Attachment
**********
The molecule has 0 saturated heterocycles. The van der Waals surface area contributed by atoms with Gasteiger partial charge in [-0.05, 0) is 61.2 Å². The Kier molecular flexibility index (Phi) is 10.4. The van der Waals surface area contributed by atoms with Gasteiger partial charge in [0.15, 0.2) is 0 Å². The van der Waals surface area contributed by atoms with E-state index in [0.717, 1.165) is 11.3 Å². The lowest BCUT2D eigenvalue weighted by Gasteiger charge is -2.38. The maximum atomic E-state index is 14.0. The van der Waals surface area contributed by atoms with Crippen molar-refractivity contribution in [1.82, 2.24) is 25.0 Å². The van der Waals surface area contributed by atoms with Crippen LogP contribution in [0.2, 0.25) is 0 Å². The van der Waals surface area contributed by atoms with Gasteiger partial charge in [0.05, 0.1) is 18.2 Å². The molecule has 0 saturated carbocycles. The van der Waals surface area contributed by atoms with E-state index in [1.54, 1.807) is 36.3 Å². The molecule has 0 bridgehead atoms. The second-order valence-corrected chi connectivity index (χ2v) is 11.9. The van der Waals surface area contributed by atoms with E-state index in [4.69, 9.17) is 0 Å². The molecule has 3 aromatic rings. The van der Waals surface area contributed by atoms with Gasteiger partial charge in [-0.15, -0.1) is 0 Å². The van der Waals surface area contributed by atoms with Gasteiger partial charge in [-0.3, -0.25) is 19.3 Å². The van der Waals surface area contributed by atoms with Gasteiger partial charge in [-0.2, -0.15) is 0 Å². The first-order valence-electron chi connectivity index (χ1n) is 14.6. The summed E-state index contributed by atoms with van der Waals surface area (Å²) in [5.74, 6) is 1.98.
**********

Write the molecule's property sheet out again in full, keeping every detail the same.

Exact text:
The molecule has 0 saturated heterocycles. The van der Waals surface area contributed by atoms with Gasteiger partial charge in [-0.05, 0) is 61.2 Å². The Kier molecular flexibility index (Phi) is 10.4. The van der Waals surface area contributed by atoms with Gasteiger partial charge in [0.15, 0.2) is 0 Å². The van der Waals surface area contributed by atoms with E-state index in [0.717, 1.165) is 11.3 Å². The lowest BCUT2D eigenvalue weighted by Gasteiger charge is -2.38. The maximum atomic E-state index is 14.0. The van der Waals surface area contributed by atoms with Crippen molar-refractivity contribution in [1.82, 2.24) is 25.0 Å². The van der Waals surface area contributed by atoms with Crippen LogP contribution in [0.2, 0.25) is 0 Å². The van der Waals surface area contributed by atoms with Gasteiger partial charge in [0.05, 0.1) is 18.2 Å². The molecule has 0 saturated carbocycles. The van der Waals surface area contributed by atoms with E-state index in [1.54, 1.807) is 36.3 Å². The molecule has 0 bridgehead atoms. The second-order valence-corrected chi connectivity index (χ2v) is 11.9. The van der Waals surface area contributed by atoms with E-state index in [4.69, 9.17) is 0 Å². The molecule has 3 aromatic rings. The van der Waals surface area contributed by atoms with Gasteiger partial charge in [-0.15, -0.1) is 0 Å². The van der Waals surface area contributed by atoms with Gasteiger partial charge in [-0.3, -0.25) is 19.3 Å². The van der Waals surface area contributed by atoms with Gasteiger partial charge in [-0.2, -0.15) is 0 Å². The first-order valence-electron chi connectivity index (χ1n) is 14.6. The summed E-state index contributed by atoms with van der Waals surface area (Å²) in [5.74, 6) is 1.98.